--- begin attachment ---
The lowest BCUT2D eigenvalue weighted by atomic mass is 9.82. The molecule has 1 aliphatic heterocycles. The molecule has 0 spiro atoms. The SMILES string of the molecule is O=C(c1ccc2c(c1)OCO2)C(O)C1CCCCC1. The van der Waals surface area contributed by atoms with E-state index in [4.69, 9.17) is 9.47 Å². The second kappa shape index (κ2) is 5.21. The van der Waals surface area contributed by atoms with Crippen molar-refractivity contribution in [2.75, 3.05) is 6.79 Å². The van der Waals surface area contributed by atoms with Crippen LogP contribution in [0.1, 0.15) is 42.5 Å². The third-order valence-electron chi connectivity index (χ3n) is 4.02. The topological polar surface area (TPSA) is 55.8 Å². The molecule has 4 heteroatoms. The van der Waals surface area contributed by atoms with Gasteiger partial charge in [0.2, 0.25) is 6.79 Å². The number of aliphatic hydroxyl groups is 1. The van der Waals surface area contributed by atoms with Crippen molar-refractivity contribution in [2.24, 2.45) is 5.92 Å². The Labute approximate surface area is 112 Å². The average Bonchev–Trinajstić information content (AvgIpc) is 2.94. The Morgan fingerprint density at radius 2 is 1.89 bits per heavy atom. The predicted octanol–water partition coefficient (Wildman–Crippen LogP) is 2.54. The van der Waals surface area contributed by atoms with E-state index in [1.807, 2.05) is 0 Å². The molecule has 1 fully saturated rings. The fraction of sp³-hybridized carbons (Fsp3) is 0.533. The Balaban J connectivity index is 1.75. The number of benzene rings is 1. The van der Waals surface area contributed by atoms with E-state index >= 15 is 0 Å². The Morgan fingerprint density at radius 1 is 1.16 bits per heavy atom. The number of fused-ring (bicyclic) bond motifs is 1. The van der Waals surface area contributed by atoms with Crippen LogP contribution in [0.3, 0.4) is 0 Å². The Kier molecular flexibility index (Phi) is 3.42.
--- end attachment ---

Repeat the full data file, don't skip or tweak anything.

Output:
The lowest BCUT2D eigenvalue weighted by atomic mass is 9.82. The molecule has 1 aliphatic heterocycles. The molecule has 0 spiro atoms. The SMILES string of the molecule is O=C(c1ccc2c(c1)OCO2)C(O)C1CCCCC1. The van der Waals surface area contributed by atoms with E-state index in [4.69, 9.17) is 9.47 Å². The second kappa shape index (κ2) is 5.21. The van der Waals surface area contributed by atoms with Crippen molar-refractivity contribution in [2.75, 3.05) is 6.79 Å². The van der Waals surface area contributed by atoms with Crippen LogP contribution in [0.1, 0.15) is 42.5 Å². The third-order valence-electron chi connectivity index (χ3n) is 4.02. The topological polar surface area (TPSA) is 55.8 Å². The molecule has 4 heteroatoms. The van der Waals surface area contributed by atoms with Gasteiger partial charge in [0.2, 0.25) is 6.79 Å². The number of aliphatic hydroxyl groups is 1. The van der Waals surface area contributed by atoms with Crippen molar-refractivity contribution in [2.24, 2.45) is 5.92 Å². The Labute approximate surface area is 112 Å². The average Bonchev–Trinajstić information content (AvgIpc) is 2.94. The Morgan fingerprint density at radius 2 is 1.89 bits per heavy atom. The predicted octanol–water partition coefficient (Wildman–Crippen LogP) is 2.54. The van der Waals surface area contributed by atoms with E-state index in [1.807, 2.05) is 0 Å². The molecule has 1 fully saturated rings. The fraction of sp³-hybridized carbons (Fsp3) is 0.533. The Balaban J connectivity index is 1.75. The number of benzene rings is 1. The van der Waals surface area contributed by atoms with E-state index >= 15 is 0 Å². The Morgan fingerprint density at radius 1 is 1.16 bits per heavy atom. The number of fused-ring (bicyclic) bond motifs is 1. The van der Waals surface area contributed by atoms with Crippen LogP contribution in [0.3, 0.4) is 0 Å². The Kier molecular flexibility index (Phi) is 3.42.